Any new animal welfare scheme must provide incentives to support continuing and long-term investment, vets tell government

Any new animal welfare scheme must provide incentives to support continuing and long-term investment, vets tell government

The British Veterinary Association has urged government to deliver its promises of an animal welfare stewardship programme to financially support farmers.

Earlier this year, the government recognised animal health and welfare as public goods. It spoke of the possibility of introducing pilot schemes to offer payments to farmers who deliver welfare outcomes.

However, the BVA said more detail is needed on the schemes that will see these public goods incentivised.

The veterinary industry body has recommended the use of an animal welfare stewardship programme to financially support animal welfare as a public good, alongside further development of farm assurance schemes.

The government has in the past spoken about proposals to pilot schemes that offer payments to those farmers who deliver welfare outcomes that are higher than the legislative minimum and to introduce schemes that reward new approaches to improve welfare outcomes that are not industry standard.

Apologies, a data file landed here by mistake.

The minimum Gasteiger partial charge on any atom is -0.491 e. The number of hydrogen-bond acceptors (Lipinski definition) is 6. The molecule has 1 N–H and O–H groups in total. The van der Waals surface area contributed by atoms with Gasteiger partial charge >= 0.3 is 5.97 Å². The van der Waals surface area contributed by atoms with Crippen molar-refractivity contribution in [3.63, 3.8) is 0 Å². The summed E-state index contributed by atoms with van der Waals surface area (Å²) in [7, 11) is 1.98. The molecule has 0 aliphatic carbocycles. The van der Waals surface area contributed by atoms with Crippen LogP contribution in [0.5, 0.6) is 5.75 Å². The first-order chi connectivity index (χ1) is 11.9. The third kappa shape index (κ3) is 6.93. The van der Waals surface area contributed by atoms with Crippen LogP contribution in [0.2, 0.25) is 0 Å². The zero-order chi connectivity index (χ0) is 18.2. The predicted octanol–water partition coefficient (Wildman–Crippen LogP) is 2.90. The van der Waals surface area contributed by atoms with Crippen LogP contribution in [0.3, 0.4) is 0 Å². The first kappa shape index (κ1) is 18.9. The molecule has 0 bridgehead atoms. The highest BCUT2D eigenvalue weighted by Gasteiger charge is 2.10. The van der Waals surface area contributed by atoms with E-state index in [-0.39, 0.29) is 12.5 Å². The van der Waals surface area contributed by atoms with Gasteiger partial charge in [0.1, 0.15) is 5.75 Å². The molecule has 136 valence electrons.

The BVA proposes a programme that would be based on the principles of environmental stewardship schemes, which reward land management practices that benefit the environment.

It would compensate for the additional costs of improving animal welfare outcomes, alongside providing incentives to support continuing and long-term investment into these activities.

BVA President John Fishwick said animal health and welfare “underpin” the reputation of UK farm produce.

“It is essential that these are supported as public goods in agricultural policy post-Brexit in a way that can make a positive and measurable impact on animal health and welfare,” Mr Fishwick explained.

“Vets play a crucial role in UK agriculture, right throughout the animal’s life, then from the farm-gate through to trade certification. Working towards the highest welfare standards and monitoring disease are an essential component of this, so it’s vital that the government use veterinary expertise to best effect in the development and implementation of any new policy and plans.”

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